Doctors and pediatricians do not usually recommend Benadryl products for infants. However, in some circumstances, they may recommend supervised use.
Benadryl is a medicine used to relieve allergy symptoms including sneezing, itchiness, and skin rashes.
Benadryl is available in several forms, some of which contain doses suitable for children aged 6 and over. In the United States, there are no specific products available for babies, infants, or children under the age of 6.
There are, however, some formulations, such as creams, gels, and sprays, that are suitable for infants aged 2 and over.
Read on for more information about the safety and risks of giving Benadryl to infants.
Over-the-counter Benadryl products are only suitable for some age groups:
- Benadryl is generally not safe to give to babies or infants under 2 years old at home.
- Sometimes, people can safely give infants aged 2 to 5 small doses of Benadryl, but only when a doctor advises them to do so.
- Specific child-friendly Benadryl is available for children aged 6 and above.
However, a doctor or pediatrician may recommend giving Benadryl to very young children for certain conditions, such as an allergic reaction. It is essential to follow the doctor’s direction and dosage recommendations.
Uses of Benadryl
The active ingredient in Benadryl is an antihistamine called diphenhydramine. This ingredient is also found in many cough and cold products.
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Doctors or pediatricians would never recommend giving a very young child a Benadryl-containing product for a cough or cold, although they might recommend it for an allergic reaction.
These cough and cold products do not help very much and can cause potentially dangerous side effects.
If your child has a cold, consider using
Benadryl may cause drowsiness in children, but caregivers must never use Benadryl to make a child sleepy.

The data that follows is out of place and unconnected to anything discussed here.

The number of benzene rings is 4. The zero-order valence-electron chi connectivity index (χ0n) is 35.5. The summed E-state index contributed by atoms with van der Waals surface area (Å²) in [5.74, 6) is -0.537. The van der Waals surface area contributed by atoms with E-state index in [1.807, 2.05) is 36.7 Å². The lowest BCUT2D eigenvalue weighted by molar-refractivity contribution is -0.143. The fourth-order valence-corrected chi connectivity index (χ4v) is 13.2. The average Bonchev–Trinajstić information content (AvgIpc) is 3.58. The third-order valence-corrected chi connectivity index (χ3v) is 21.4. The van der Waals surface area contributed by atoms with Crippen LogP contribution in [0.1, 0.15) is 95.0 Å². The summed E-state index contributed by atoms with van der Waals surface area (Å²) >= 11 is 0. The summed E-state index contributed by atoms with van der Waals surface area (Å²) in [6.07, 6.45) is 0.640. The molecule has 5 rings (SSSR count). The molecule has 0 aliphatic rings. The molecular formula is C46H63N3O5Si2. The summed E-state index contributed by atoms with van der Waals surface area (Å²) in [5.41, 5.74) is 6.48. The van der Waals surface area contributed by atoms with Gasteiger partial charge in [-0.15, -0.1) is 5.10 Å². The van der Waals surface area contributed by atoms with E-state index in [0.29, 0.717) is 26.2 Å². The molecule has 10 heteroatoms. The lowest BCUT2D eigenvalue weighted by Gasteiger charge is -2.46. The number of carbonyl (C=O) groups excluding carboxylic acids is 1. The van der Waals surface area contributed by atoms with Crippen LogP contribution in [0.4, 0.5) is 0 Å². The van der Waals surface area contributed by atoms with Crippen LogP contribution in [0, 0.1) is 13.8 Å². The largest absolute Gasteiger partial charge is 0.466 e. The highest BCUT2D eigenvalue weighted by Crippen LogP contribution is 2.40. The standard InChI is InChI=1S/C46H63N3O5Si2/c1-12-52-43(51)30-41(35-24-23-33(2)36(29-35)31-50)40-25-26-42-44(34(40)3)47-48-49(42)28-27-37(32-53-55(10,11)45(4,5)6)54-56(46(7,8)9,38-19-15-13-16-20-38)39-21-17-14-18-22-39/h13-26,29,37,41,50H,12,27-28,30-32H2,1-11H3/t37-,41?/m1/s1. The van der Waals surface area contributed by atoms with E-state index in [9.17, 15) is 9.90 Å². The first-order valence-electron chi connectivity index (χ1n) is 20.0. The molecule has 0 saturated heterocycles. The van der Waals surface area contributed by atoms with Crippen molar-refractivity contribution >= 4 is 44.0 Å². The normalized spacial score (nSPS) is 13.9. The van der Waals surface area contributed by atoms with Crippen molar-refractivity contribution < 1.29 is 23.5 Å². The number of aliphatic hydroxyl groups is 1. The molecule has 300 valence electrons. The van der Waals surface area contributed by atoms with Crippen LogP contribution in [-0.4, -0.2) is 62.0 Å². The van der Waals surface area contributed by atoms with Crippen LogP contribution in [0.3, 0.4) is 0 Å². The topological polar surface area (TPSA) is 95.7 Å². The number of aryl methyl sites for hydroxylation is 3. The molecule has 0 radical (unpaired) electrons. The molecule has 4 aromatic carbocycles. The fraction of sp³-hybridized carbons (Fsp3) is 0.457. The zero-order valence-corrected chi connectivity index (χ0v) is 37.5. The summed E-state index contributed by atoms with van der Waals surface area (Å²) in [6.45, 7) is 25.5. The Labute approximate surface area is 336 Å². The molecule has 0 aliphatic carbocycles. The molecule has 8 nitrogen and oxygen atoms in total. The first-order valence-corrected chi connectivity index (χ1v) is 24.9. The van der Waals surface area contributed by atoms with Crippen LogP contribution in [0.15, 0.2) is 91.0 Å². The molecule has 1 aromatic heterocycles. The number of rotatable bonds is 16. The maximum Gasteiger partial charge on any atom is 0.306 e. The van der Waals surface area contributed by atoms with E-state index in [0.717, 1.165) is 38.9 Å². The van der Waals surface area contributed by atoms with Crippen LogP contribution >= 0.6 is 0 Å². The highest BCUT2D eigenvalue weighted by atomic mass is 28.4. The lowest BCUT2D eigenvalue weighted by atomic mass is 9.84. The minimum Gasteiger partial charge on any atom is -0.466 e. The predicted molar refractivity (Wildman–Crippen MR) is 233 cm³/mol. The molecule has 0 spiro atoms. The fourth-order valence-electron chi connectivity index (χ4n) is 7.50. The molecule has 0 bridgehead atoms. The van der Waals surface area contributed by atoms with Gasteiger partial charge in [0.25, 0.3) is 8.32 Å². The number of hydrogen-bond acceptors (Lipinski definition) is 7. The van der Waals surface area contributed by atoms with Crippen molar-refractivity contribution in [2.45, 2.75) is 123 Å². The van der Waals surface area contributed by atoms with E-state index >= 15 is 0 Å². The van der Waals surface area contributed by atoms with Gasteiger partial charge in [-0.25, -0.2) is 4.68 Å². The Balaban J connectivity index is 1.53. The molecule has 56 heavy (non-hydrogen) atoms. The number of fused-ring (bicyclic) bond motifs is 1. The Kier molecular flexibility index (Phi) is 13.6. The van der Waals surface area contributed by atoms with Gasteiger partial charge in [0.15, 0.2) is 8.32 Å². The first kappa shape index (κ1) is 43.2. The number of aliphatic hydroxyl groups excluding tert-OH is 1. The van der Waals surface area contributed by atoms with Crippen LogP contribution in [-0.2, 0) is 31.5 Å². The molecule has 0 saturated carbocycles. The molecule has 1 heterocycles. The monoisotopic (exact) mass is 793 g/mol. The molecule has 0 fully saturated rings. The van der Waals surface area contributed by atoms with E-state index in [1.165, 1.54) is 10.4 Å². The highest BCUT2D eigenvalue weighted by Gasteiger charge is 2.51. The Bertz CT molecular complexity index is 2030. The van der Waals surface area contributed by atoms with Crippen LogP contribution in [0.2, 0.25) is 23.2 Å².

Benadryl products for children
There is a variety of Benadryl allergy medications formulated for children aged 6 or over.
Products include Children’s Benadryl Dye-Free Allergy Liquid, Children’s Benadryl Allergy Plus Congestion, Children’s Benadryl Chewables, and Children’s Benadryl Allergy Liquid. These are usually safe to give to children aged 6 and above.
Never give children any medications, including Benadryl, that are designed for adults. Dosages in adult medicines are higher than in children’s medicines, so giving adult dosages to children might lead to an overdose.
It is usually safe for children aged 12 onwards to take adult Benadryl products, but always check the directions on the labels.
The appropriate dosage for children depends on their age and the type of medication required. Doctors or pediatricians will often recommend specific doses for a child depending on their weight.
Each Benadryl children’s product has a different recommended dosage, so always follow the instructions on the package label. See Benadryl’s dosage guidelines for information on the recommended dosages for different ages.
For example, Benadryl’s dosage guidelines give the following recommended doses for Children’s Benadryl Dye-Free Allergy Liquid:
|Do not use
|Do not use unless directed by a doctor
|1 or 2 tsp (5–10 mL) every 4 to 6 hours
Always follow the instructions on the package insert or the doctor’s recommendations when giving medicine to children.
If a child consumes more medicine than recommended, take them to a doctor or emergency department immediately.
Because of this risk, caregivers should never give Benadryl products to children under 2 years of age at home.
Other possible side effects of Benadryl, which can occur at any age, include:
Benadryl is not usually safe for infants under 2 years.
People should not give cough and cold products, particularly those containing diphenhydramine, to infants or very young children.
Benadryl is an effective medication for relieving symptoms of allergies or colds. However, it can cause side effects.
People should only use Benadryl according to label recommendations and to treat the conditions for approved uses, as mentioned on the label.
People should not use Benadryl to help children fall asleep or other off-label uses.
To make sure a medicine is safe to give to children, always ask a doctor in advance and follow these general rules:
- never exceed the dose recommended on the label for the child’s specific age or weight
- always follow the doctor’s recommendations about how much and how often to give a child
- avoid giving other medications at the same time unless a doctor recommends it